Sandvik 13C26 is a martensitic stainless chromium steel. After heat treatment the grade is characterized by:
Very high hardness
Good corrosion resistance
Very good wear resistance
Sandvik 13C26 is mainly used for razor blades, but is also the standard grade for surgical knives. It is also used for different types of industrial knives for food processing such as bacon and derider blades.
Chemical composition (nominal) %
Forms of supply
The strips can be supplied either in coils or as straightened lengths of 0.5 - 4.0 meter (1.6 - 13.1 feet). The coil weight is max 5 kg/mm (280 lbs/in.) of strip width.
Hardening and tempering of the strip steel is needed to achieve the correct finish and to meet the properties required by the end user.
|mm (in.)||mm (in.)|
|0.1 (0.0039)||3.0 (0.118)||5 (0.197)||380 (14.96)|
Other sizes can be supplied to meet specific requirements.
The thickness and width tolerances are +/- tolerances to the nominal size. The normal tolerance classes for most of our strip products are T2 and B1. Tighter tolerances as well as other tolerance limits can be offered upon request.
max. 700 (102)
|max. 240||max. 98|
The physical properties of a steel are related to a number of factors, including alloying elements, heat treatment and manufacturing route, but the data presented below can generally be used for rough calculations.
Hardening temperature 1060°C (1940°F), strip thickness 1.0 mm (0.039 in.), holding time 3 minutes, quenching in oil.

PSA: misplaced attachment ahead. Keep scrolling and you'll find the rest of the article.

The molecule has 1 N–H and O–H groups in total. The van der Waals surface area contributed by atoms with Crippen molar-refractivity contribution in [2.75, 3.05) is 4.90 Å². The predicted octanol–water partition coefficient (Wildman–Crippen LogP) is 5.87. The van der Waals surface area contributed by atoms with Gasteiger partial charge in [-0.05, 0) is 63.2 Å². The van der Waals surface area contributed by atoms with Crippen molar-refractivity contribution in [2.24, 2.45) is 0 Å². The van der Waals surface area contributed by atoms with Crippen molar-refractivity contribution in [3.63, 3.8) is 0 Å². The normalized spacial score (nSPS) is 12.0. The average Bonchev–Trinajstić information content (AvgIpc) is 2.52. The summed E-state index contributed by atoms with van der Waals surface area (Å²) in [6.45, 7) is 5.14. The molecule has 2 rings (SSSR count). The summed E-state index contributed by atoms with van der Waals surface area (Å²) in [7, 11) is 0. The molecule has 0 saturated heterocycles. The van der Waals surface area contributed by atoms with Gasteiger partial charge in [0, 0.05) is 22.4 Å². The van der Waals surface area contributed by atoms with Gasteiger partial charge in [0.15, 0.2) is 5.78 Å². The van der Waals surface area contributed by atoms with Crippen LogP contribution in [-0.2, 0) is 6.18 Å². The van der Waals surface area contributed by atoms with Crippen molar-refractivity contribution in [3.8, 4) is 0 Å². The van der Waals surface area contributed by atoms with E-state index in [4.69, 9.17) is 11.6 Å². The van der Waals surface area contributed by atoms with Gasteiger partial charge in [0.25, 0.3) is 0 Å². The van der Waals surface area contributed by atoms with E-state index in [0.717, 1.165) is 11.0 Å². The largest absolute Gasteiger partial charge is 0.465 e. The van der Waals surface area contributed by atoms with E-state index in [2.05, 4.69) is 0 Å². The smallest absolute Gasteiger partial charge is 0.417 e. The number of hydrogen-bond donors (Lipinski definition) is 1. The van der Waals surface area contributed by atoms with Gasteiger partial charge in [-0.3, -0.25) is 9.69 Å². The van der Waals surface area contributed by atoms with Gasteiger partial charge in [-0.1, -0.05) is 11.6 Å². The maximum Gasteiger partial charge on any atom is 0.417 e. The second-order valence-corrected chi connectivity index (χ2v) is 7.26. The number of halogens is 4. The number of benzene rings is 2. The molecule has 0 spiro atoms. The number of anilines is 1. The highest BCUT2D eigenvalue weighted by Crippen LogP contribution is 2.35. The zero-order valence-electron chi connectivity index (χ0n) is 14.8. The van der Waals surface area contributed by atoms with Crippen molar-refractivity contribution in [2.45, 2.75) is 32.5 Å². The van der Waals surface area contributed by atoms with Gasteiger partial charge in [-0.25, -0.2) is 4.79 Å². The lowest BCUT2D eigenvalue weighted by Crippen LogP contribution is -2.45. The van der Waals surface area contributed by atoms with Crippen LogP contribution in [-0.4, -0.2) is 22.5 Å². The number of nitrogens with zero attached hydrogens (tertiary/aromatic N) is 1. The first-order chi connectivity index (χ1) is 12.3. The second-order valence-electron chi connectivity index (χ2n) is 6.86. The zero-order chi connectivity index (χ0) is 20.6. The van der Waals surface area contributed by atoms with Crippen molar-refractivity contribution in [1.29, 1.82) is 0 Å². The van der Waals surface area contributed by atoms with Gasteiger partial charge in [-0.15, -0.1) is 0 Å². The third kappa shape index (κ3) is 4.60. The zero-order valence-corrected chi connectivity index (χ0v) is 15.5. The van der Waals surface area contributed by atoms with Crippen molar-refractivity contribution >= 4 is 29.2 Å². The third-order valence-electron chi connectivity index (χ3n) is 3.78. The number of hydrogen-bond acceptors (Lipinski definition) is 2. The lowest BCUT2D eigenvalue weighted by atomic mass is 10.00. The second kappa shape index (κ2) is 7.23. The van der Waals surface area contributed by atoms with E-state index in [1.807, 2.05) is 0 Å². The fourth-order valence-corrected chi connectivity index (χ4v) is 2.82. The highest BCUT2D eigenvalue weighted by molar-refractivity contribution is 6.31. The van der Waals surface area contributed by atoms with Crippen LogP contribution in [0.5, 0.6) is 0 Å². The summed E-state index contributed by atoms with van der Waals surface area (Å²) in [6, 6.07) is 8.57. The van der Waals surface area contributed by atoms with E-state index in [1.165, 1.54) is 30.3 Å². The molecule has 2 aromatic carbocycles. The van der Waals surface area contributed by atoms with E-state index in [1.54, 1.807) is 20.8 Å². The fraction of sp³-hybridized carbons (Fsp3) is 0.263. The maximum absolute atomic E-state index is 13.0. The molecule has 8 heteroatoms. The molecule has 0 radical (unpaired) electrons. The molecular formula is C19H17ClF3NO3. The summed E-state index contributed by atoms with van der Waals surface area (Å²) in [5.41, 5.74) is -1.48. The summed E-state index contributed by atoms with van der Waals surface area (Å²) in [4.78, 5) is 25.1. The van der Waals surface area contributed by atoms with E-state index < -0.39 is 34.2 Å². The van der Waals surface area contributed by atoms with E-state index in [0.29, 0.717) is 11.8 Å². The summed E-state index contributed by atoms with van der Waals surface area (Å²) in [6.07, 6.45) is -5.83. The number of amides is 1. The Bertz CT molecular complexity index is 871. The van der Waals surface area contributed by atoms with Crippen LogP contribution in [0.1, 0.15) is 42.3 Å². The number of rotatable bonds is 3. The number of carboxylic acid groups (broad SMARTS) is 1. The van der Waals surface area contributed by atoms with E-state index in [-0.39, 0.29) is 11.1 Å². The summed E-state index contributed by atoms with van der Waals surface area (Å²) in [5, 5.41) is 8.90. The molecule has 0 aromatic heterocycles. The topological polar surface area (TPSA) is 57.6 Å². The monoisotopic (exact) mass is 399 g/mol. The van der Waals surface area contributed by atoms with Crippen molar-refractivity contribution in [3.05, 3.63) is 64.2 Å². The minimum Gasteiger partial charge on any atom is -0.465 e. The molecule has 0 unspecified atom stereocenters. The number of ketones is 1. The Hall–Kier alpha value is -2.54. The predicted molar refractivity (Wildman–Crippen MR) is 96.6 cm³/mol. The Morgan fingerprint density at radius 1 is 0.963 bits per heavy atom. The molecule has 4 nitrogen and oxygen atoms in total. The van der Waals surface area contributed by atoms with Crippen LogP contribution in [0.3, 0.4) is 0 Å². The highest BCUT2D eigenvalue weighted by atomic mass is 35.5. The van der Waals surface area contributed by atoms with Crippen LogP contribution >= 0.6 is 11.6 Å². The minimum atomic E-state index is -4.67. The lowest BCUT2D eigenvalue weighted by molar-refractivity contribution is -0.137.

Tempering time 30 minutes.
Brittleness occurs with tempering above 450°C (840°F).
Additional recommendations regarding hardening can be found in Sandvik's hardening guide.
The following figures show the importance of using the right hardening conditions to optimize the microstructure and properties.
How the hardening parameters affect the product properties
- Too high hardening temperature gives low hardness and bad wear resistance due to excessive content of retained austenite.
- A low hardening temperature gives low hardness and reduced corrosion resistance.
- Too long holding time at the optimal hardening temperature increases the amount of retained austenite and lowers the hardness.
- Too short holding time at the optimal hardening temperature has the same effect as low austenitizing temperature.
- The maximum hardness will be obtained at a retained austenite content of about 15%.
- Deep freezing, i.e. cooling to below room temperature, increases the hardness by about 1–2 HRC.
- With deep freezing, the highest possible hardness will be achieved by increasing the hardening temperature. Read more in the Sandvik hardening guide.
- High cooling rate after hardening is necessary to avoid brittleness and reduced corrosion resistance. 600°C (1112°F) should be reached within 1–2 minutes and room temperature within 30 minutes.
- Rehardening is generally not recommended as it will not give optimal product properties.